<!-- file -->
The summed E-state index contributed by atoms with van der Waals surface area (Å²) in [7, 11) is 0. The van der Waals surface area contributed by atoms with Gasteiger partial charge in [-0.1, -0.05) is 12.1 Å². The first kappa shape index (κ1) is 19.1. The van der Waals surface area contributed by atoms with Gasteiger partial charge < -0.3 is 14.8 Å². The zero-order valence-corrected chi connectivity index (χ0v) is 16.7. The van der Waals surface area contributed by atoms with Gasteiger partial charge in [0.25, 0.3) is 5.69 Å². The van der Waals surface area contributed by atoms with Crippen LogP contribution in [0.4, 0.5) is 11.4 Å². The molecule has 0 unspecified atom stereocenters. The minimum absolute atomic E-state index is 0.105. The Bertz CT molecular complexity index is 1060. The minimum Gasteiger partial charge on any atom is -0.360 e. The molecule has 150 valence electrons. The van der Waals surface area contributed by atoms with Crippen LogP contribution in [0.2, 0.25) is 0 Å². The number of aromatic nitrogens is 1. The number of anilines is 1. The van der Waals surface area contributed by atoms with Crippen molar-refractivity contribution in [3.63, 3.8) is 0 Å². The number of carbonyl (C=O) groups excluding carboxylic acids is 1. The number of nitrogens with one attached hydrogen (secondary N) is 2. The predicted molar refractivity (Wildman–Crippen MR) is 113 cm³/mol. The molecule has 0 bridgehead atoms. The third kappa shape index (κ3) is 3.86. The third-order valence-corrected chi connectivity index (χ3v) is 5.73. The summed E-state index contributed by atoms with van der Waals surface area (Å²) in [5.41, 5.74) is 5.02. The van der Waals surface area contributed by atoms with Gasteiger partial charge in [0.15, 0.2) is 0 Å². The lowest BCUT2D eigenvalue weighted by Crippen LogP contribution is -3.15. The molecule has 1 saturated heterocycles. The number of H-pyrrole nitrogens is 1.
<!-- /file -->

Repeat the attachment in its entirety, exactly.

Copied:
The summed E-state index contributed by atoms with van der Waals surface area (Å²) in [7, 11) is 0. The van der Waals surface area contributed by atoms with Gasteiger partial charge in [-0.1, -0.05) is 12.1 Å². The first kappa shape index (κ1) is 19.1. The van der Waals surface area contributed by atoms with Gasteiger partial charge < -0.3 is 14.8 Å². The zero-order valence-corrected chi connectivity index (χ0v) is 16.7. The van der Waals surface area contributed by atoms with Gasteiger partial charge in [0.25, 0.3) is 5.69 Å². The van der Waals surface area contributed by atoms with Crippen LogP contribution in [0.4, 0.5) is 11.4 Å². The molecule has 0 unspecified atom stereocenters. The minimum absolute atomic E-state index is 0.105. The Bertz CT molecular complexity index is 1060. The minimum Gasteiger partial charge on any atom is -0.360 e. The molecule has 150 valence electrons. The van der Waals surface area contributed by atoms with Crippen LogP contribution in [0.2, 0.25) is 0 Å². The number of aromatic nitrogens is 1. The number of anilines is 1. The van der Waals surface area contributed by atoms with Crippen molar-refractivity contribution in [3.63, 3.8) is 0 Å². The number of carbonyl (C=O) groups excluding carboxylic acids is 1. The number of nitrogens with one attached hydrogen (secondary N) is 2. The predicted molar refractivity (Wildman–Crippen MR) is 113 cm³/mol. The molecule has 0 bridgehead atoms. The third kappa shape index (κ3) is 3.86. The third-order valence-corrected chi connectivity index (χ3v) is 5.73. The summed E-state index contributed by atoms with van der Waals surface area (Å²) in [5.41, 5.74) is 5.02. The van der Waals surface area contributed by atoms with Gasteiger partial charge in [0.15, 0.2) is 0 Å². The lowest BCUT2D eigenvalue weighted by Crippen LogP contribution is -3.15. The molecule has 1 saturated heterocycles. The number of H-pyrrole nitrogens is 1.